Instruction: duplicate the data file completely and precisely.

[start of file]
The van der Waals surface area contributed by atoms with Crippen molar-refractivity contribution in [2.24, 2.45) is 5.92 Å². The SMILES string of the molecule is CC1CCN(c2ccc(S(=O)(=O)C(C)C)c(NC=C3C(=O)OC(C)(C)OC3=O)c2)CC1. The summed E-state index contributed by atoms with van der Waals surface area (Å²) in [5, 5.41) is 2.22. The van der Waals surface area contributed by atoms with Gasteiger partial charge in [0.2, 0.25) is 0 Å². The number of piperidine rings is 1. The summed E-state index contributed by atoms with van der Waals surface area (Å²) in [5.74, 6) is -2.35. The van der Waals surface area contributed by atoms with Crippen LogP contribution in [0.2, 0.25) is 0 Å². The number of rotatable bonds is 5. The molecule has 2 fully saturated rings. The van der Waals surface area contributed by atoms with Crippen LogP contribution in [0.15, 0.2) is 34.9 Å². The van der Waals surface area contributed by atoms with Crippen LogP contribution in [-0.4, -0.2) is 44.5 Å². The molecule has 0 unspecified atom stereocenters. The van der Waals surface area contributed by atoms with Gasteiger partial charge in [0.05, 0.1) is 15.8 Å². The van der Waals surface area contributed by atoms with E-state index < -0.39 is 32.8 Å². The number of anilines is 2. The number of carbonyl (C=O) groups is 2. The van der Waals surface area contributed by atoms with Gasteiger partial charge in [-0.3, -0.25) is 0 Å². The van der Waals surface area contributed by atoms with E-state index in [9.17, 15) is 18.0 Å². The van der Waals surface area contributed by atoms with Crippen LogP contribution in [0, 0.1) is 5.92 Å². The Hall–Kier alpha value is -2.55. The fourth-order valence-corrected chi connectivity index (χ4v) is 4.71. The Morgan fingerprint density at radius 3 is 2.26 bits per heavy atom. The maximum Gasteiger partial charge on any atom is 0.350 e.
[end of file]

The van der Waals surface area contributed by atoms with Crippen molar-refractivity contribution in [2.24, 2.45) is 5.92 Å². The SMILES string of the molecule is CC1CCN(c2ccc(S(=O)(=O)C(C)C)c(NC=C3C(=O)OC(C)(C)OC3=O)c2)CC1. The summed E-state index contributed by atoms with van der Waals surface area (Å²) in [5, 5.41) is 2.22. The van der Waals surface area contributed by atoms with Gasteiger partial charge in [0.2, 0.25) is 0 Å². The number of piperidine rings is 1. The summed E-state index contributed by atoms with van der Waals surface area (Å²) in [5.74, 6) is -2.35. The van der Waals surface area contributed by atoms with Crippen LogP contribution in [0.2, 0.25) is 0 Å². The number of rotatable bonds is 5. The molecule has 2 fully saturated rings. The van der Waals surface area contributed by atoms with Crippen LogP contribution in [0.15, 0.2) is 34.9 Å². The van der Waals surface area contributed by atoms with Crippen LogP contribution in [-0.4, -0.2) is 44.5 Å². The molecule has 0 unspecified atom stereocenters. The van der Waals surface area contributed by atoms with Gasteiger partial charge in [0.05, 0.1) is 15.8 Å². The van der Waals surface area contributed by atoms with E-state index < -0.39 is 32.8 Å². The number of anilines is 2. The number of carbonyl (C=O) groups is 2. The van der Waals surface area contributed by atoms with Gasteiger partial charge in [-0.3, -0.25) is 0 Å². The van der Waals surface area contributed by atoms with E-state index in [9.17, 15) is 18.0 Å². The van der Waals surface area contributed by atoms with Crippen LogP contribution in [0, 0.1) is 5.92 Å². The Hall–Kier alpha value is -2.55. The fourth-order valence-corrected chi connectivity index (χ4v) is 4.71. The Morgan fingerprint density at radius 3 is 2.26 bits per heavy atom. The maximum Gasteiger partial charge on any atom is 0.350 e.